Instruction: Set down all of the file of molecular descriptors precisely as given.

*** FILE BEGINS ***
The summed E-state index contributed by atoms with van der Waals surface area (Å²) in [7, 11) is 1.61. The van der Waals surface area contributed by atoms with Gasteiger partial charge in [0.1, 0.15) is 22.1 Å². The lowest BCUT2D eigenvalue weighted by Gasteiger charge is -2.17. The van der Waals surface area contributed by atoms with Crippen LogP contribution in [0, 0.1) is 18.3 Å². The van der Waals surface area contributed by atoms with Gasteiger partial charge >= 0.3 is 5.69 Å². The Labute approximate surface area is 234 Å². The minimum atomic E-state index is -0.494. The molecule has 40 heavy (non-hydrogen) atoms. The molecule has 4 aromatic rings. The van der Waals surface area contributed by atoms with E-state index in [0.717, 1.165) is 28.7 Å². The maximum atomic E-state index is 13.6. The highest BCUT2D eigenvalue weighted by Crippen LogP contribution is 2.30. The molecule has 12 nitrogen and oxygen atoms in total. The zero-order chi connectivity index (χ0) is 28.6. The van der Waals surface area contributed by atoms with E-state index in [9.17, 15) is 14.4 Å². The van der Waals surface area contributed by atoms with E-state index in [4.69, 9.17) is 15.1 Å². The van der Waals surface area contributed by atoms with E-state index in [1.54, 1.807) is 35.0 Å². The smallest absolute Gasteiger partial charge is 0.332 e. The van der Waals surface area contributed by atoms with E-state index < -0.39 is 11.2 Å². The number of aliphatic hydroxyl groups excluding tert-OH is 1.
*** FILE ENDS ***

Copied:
The summed E-state index contributed by atoms with van der Waals surface area (Å²) in [7, 11) is 1.61. The van der Waals surface area contributed by atoms with Gasteiger partial charge in [0.1, 0.15) is 22.1 Å². The lowest BCUT2D eigenvalue weighted by Gasteiger charge is -2.17. The van der Waals surface area contributed by atoms with Crippen LogP contribution in [0, 0.1) is 18.3 Å². The van der Waals surface area contributed by atoms with Gasteiger partial charge >= 0.3 is 5.69 Å². The Labute approximate surface area is 234 Å². The minimum atomic E-state index is -0.494. The molecule has 40 heavy (non-hydrogen) atoms. The molecule has 4 aromatic rings. The van der Waals surface area contributed by atoms with E-state index in [0.717, 1.165) is 28.7 Å². The maximum atomic E-state index is 13.6. The highest BCUT2D eigenvalue weighted by Crippen LogP contribution is 2.30. The molecule has 12 nitrogen and oxygen atoms in total. The zero-order chi connectivity index (χ0) is 28.6. The van der Waals surface area contributed by atoms with E-state index in [9.17, 15) is 14.4 Å². The van der Waals surface area contributed by atoms with E-state index in [4.69, 9.17) is 15.1 Å². The van der Waals surface area contributed by atoms with E-state index in [1.54, 1.807) is 35.0 Å². The smallest absolute Gasteiger partial charge is 0.332 e. The van der Waals surface area contributed by atoms with E-state index < -0.39 is 11.2 Å². The number of aliphatic hydroxyl groups excluding tert-OH is 1.